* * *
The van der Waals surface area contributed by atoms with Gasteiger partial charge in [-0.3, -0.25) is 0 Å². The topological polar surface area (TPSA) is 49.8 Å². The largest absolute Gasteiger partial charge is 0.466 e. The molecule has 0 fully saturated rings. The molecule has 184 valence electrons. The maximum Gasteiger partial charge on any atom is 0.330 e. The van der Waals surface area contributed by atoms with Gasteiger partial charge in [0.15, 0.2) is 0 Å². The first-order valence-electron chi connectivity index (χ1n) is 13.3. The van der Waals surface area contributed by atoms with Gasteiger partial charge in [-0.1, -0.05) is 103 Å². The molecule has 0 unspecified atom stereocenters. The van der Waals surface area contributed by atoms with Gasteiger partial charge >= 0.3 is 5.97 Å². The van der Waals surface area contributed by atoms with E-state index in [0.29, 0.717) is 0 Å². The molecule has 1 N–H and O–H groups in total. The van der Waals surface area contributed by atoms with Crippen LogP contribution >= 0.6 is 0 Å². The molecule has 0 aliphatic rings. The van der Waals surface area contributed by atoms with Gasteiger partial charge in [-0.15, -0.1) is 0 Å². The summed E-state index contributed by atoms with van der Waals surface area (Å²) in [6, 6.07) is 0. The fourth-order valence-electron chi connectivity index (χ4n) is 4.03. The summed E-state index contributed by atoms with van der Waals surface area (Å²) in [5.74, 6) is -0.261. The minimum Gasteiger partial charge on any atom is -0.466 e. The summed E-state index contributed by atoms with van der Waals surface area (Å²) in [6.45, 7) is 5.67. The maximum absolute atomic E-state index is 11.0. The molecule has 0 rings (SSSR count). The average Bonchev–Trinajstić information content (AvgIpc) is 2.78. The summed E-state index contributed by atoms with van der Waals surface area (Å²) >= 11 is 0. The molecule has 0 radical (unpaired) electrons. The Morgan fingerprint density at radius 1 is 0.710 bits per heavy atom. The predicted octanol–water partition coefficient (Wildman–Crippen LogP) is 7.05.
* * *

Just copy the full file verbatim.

The van der Waals surface area contributed by atoms with Gasteiger partial charge in [-0.3, -0.25) is 0 Å². The topological polar surface area (TPSA) is 49.8 Å². The largest absolute Gasteiger partial charge is 0.466 e. The molecule has 0 fully saturated rings. The molecule has 184 valence electrons. The maximum Gasteiger partial charge on any atom is 0.330 e. The van der Waals surface area contributed by atoms with Gasteiger partial charge in [0.15, 0.2) is 0 Å². The first-order valence-electron chi connectivity index (χ1n) is 13.3. The van der Waals surface area contributed by atoms with Gasteiger partial charge in [-0.1, -0.05) is 103 Å². The molecule has 0 unspecified atom stereocenters. The van der Waals surface area contributed by atoms with Gasteiger partial charge >= 0.3 is 5.97 Å². The van der Waals surface area contributed by atoms with E-state index in [0.29, 0.717) is 0 Å². The molecule has 1 N–H and O–H groups in total. The van der Waals surface area contributed by atoms with Crippen LogP contribution >= 0.6 is 0 Å². The molecule has 0 aliphatic rings. The van der Waals surface area contributed by atoms with Gasteiger partial charge in [-0.15, -0.1) is 0 Å². The summed E-state index contributed by atoms with van der Waals surface area (Å²) in [6, 6.07) is 0. The fourth-order valence-electron chi connectivity index (χ4n) is 4.03. The summed E-state index contributed by atoms with van der Waals surface area (Å²) in [5.74, 6) is -0.261. The minimum Gasteiger partial charge on any atom is -0.466 e. The summed E-state index contributed by atoms with van der Waals surface area (Å²) in [6.45, 7) is 5.67. The maximum absolute atomic E-state index is 11.0. The molecule has 0 rings (SSSR count). The average Bonchev–Trinajstić information content (AvgIpc) is 2.78. The summed E-state index contributed by atoms with van der Waals surface area (Å²) >= 11 is 0. The molecule has 0 radical (unpaired) electrons. The Morgan fingerprint density at radius 1 is 0.710 bits per heavy atom. The predicted octanol–water partition coefficient (Wildman–Crippen LogP) is 7.05.